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The Scotsman: "Health and safety the twin gods that put nonsense before care "

Dr Paul Stollard, HSE Director Scotland, responds

Health and safety is deadly serious. Scotland has a terrible record of deaths and ill-health in the workplace and far too many people suffer illness, injury or bereavement. It is increasingly fashionable to mock health and safety in the way Lesley Riddoch does (debate and opinion,15 September), but this does a real disservice to an important issue and also gives a misleading and confusing message to the public.

"Certainly there are examples of over-zealous behaviour. There are occasions when employers or event organisers use health and safety as an excuse for what they might wish to do anyway, or what they are required to do by their insurance companies in the culture of litigation which now exists.

"However it is critical that we do not allow these sorts of stories to deflect from the importance of proper health and safety measures in workplaces. The Health and Safety Executive (HSE) is about saving lives, not stopping them. Last year in Scotland, 31 workers were killed and more than 12,000 seriously injured. Behind each of these statistics there is a personal tragedy, a family harmed, lives damaged.

"Poorly managed health and safety led to the deaths of two workers at an Ayrshire quarry last year, when their vehicle was crushed by a large dumper truck. The deaths were entirely preventable, and the company was fined a total of £400,000.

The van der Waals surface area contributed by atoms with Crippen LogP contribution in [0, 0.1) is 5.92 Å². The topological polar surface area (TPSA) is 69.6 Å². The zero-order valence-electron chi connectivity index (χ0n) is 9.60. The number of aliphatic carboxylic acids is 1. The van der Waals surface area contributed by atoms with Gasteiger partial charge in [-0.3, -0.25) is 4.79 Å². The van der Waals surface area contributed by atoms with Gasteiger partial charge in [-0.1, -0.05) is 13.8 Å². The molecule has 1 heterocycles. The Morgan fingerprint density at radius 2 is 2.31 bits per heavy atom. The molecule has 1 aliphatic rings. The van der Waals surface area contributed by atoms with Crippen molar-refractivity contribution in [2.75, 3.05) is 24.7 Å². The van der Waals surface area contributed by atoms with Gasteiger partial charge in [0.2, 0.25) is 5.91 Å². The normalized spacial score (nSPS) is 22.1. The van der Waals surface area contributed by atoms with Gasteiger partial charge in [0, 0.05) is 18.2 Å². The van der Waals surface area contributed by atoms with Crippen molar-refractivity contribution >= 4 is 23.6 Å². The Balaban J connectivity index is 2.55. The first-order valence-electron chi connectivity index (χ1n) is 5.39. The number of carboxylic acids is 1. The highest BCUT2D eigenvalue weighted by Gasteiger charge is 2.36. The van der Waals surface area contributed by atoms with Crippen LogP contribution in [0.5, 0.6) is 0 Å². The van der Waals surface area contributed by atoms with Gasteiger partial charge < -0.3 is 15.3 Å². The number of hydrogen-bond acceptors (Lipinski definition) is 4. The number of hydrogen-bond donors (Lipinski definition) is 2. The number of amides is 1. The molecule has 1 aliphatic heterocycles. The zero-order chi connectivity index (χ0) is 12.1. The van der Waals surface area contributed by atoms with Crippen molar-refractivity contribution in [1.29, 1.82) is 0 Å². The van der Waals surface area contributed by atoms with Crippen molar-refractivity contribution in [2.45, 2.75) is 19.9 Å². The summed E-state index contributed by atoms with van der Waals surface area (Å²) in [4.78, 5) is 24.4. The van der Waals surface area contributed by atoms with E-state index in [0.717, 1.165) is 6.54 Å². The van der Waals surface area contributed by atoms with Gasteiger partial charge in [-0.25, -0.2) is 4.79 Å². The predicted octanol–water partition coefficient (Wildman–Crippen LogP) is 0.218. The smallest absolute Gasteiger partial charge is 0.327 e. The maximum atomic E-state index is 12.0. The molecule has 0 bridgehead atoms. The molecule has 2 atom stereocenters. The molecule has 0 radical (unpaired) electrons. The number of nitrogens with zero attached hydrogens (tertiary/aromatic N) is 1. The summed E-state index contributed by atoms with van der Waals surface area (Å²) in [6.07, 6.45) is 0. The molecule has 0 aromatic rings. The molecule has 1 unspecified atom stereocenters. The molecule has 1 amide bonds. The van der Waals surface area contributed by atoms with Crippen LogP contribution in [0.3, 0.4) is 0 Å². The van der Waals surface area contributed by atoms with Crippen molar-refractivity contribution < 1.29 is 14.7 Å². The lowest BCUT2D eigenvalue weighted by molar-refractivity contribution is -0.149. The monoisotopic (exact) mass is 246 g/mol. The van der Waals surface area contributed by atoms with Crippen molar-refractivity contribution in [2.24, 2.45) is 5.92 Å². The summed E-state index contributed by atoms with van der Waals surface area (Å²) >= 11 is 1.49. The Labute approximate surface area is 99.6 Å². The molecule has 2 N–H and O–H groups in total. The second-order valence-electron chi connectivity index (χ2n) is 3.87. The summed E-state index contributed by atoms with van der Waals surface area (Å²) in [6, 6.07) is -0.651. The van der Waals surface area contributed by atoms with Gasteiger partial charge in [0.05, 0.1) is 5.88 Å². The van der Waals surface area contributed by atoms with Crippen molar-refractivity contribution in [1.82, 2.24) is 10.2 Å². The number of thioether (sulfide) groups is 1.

"Between 2001 and 2005, seven Scottish workers were killed and more than 1,000 were injured after falling from ladders. That's why for the last two years, HSE has been actively campaigning to have these unsuitable ladders taken out of use and replaced by new ones. We are currently working with private firms to offer businesses discounts on new ladders when they trade in their dodgy ones - we estimate the initiative has so far removed 4,000 dangerous ladders from UK workplaces and prevented many serious injuries or fatalities.

"Our latest campaign highlights the continuing dangers caused by asbestos in the workplace. Many people are familiar with the grim toll of deaths of those who contracted asbestosis in shipyards and associated industries. But the dangers are not a thing of the past. Less well known is that joiners, plumbers, electricians and people in similar trades are at risk of exposure to this toxic, hidden killer, without even knowing it is present.

"We are taking our message directly to these workers, urging them to equip themselves with the knowledge on how to work safely, protecting themselves from this deadly disease.

"Informed common sense is the key. This has to underlie all assessments of health and safety (that is all a risk assessment is). Everyone in the workplace needs to think about what they are doing and what might go wrong. A good risk assessment will help avoid injuries and ill health, which can not only ruin lives, but can also increase costs to business through lost output, compensation claims and higher insurance premiums.

"Far from being the "twin gods that put nonsense before care", health and safety are the cornerstone of a civilised society. Mocking health and safety can encourage a complacent or "gung ho" attitude. If it isn't taken seriously then more fitters in quarries will be crushed by giant trucks, more health workers will suffer chronic back injury, more building workers will be at risk from asbestos, more will die falling from damaged ladders. "

Paul Stollard, HSE Director Scotland

The Health and Safety Executive
Belford House
59 Belford Road

Updated 2011-11-07